Wiley Ford Animal Clinic

Veterinarian, Veterinary Medicine, Pet Health, Wiley Ford, Cumberland

Richard Keller, DVM

Dr. Richard "Rick" Keller earned his DVM degree in 1999 as a graduate of The University of Georgia, College of Veterinary Medicine. Dr. Keller also has B.S. and M.S. degrees in Biology from Frostburg Stage University.

Elmer "Rick" Keller Jr, Dr. Keller's father, has been working in the Veterinary Profession for over 45 years as a Veterinary Technician.

Wiley Ford Animal Clinic was started in September of 2007 in order to bring convenient, friendly, and caring pet health care to local residents. We strive to provide quality health care and support for our patients.

Assisting Staff include:  Carletta Sandman, Wendi Getz, Sarah Houdersheldt, and Bell Long.

We, the staff of Wiley Ford Animal Clinic, work together to provide our patients with the best medical care possible. We also strive to give our clients guidance, support, and the education that they may need in order to ensure the health and happiness of their beloved companions.

Thank you for your trust and support as we care for your pets.

Rick Keller, DVM

AVMA
PET SAFETY INFORMATION TIPS

COLD WEATHER HAZARDS

Take steps to ensure your pets health during cold weather.

BE PREPARED:
• Talk to your veterinarian about your pet’s risks in cold weather
• Have an emergency kit that includes your pet’s needs in case of severe weather or prolonged power outage
• If your dog has a short coat or seems bothered by cold, consider a sweater or dog coat
• Consider booties for your dog’s feet; make sure they fit!
• Ensure outdoor pets have insulated shelter and unfrozen drinking water. In extreme cold, even outdoor pets should stay inside

KNOW YOUR PET’S LIMITS:
• Know your pet’s tolerance for the cold; adjust accordingly
• Shorten walks in very cold weather
• Contact your veterinarian if your pet is shivering or extremely lethargic after being out in the cold

AVOID INJURY/POISONING:
• Check under your car, bang the hood, and honk the horn before starting the engine
• Use pet-safe de-icing products
• Clean up any antifreeze spills quickly
• Stay away from frozen ponds, lakes and streams
• Only take your pet in the car when absolutely necessary. Never leave your pet unattended in a vehicle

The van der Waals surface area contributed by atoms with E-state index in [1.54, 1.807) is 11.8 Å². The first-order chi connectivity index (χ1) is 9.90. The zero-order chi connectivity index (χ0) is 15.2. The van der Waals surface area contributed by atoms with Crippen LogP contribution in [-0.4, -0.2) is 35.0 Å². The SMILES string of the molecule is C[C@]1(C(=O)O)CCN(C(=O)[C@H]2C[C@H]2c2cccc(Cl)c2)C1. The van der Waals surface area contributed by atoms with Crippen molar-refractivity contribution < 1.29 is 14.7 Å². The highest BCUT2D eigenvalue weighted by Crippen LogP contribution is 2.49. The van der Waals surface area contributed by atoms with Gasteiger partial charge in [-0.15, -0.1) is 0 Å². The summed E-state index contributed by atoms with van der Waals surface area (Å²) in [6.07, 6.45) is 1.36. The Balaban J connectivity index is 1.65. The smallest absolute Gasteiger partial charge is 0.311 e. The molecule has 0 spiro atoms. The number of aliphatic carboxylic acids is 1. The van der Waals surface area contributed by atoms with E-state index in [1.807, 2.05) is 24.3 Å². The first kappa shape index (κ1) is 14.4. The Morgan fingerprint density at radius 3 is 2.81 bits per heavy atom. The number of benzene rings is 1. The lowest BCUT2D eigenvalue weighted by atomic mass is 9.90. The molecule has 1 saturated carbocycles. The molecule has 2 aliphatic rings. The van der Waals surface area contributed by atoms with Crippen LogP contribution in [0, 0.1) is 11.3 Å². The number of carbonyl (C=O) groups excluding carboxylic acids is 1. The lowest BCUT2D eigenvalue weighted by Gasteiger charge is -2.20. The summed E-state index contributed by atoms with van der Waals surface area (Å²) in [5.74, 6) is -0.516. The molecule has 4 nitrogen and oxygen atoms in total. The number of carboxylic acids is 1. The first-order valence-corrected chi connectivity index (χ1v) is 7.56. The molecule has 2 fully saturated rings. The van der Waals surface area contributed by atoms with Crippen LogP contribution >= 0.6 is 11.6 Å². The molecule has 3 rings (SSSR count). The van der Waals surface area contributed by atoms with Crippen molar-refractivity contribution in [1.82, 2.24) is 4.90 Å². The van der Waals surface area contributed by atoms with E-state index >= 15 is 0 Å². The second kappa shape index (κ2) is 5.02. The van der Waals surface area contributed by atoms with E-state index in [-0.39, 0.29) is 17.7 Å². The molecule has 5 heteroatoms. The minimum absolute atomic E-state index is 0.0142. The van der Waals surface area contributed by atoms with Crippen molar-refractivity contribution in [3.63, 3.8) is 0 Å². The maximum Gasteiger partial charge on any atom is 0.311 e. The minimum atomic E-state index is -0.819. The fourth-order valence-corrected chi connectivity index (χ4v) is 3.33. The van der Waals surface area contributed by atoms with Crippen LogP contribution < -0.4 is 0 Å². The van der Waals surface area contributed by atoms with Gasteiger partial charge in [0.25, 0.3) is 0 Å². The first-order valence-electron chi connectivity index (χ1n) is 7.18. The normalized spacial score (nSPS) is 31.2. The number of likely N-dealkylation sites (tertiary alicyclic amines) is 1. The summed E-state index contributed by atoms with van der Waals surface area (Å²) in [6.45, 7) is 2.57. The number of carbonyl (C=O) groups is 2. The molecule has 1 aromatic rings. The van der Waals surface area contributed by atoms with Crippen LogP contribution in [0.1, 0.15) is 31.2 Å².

• Check your dog’s paws frequently for signs of irritation or injury
• Wipe down or wash your pet’s feet, legs and belly to remove packed snow, ice, salt and de-icing chemicals after walks


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Questions or Concerns?  Ask us; we are always happy to help!
AVMA.org/PetHealth
Brought to you by your Veterinarian and the American Veterinary Medical Association
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WARM WEATHER HAZARDS


Keep your pets safe during hot weather.

Ask your veterinarian how to recognize signs of heat stress, and seek emergency veterinary care
if you observe any of these signs:
• Anxiousness
• Excessive panting
• Restlessness
• Excessive drooling
• Unsteadiness
• Abnormal gum and tongue color
• Collapse


BE PREPARED:
• Talk to your veterinarian about warm weather risks for pets (and travel safety if you plan to travel with a pet)
• Make sure your pets have unlimited access to fresh water, and access to shade when outside
• Keep your pet free of parasites that are more common during warm weather, such as fleas, ticks and heartworm


KEEP PETS AT HOME:
• Provide different temperature zones within your house for your pet’s  comfort
• Never leave a pet in the car, even in the shade or with windows cracked. Cars can overheat quickly to deadly
temperatures, even when the weather isn’t severe


KEEP THEM COMFORTABLE:
• If it’s hot outside for you, it’s even hotter for your pet
• Take walks, hikes or runs during the cooler hours of the day
• Avoid hot surfaces, such as asphalt, that can burn your pet’s paws
• Ask your veterinarian if your pet would benefit from a warm-weather haircut or sunscreen


IF YOU WALK, HIKE OR RUN WITH YOUR PET:
• Consult your veterinarian prior to starting an exercise program for your pet. Overweight pets and short-nosed
dog breeds have higher risk of  problems with warm weather exercise
• Don’t walk, run or hike with a dog during the hottest parts of the day or on particularly warm days
• Take frequent breaks, and take enough water for yourself and your dog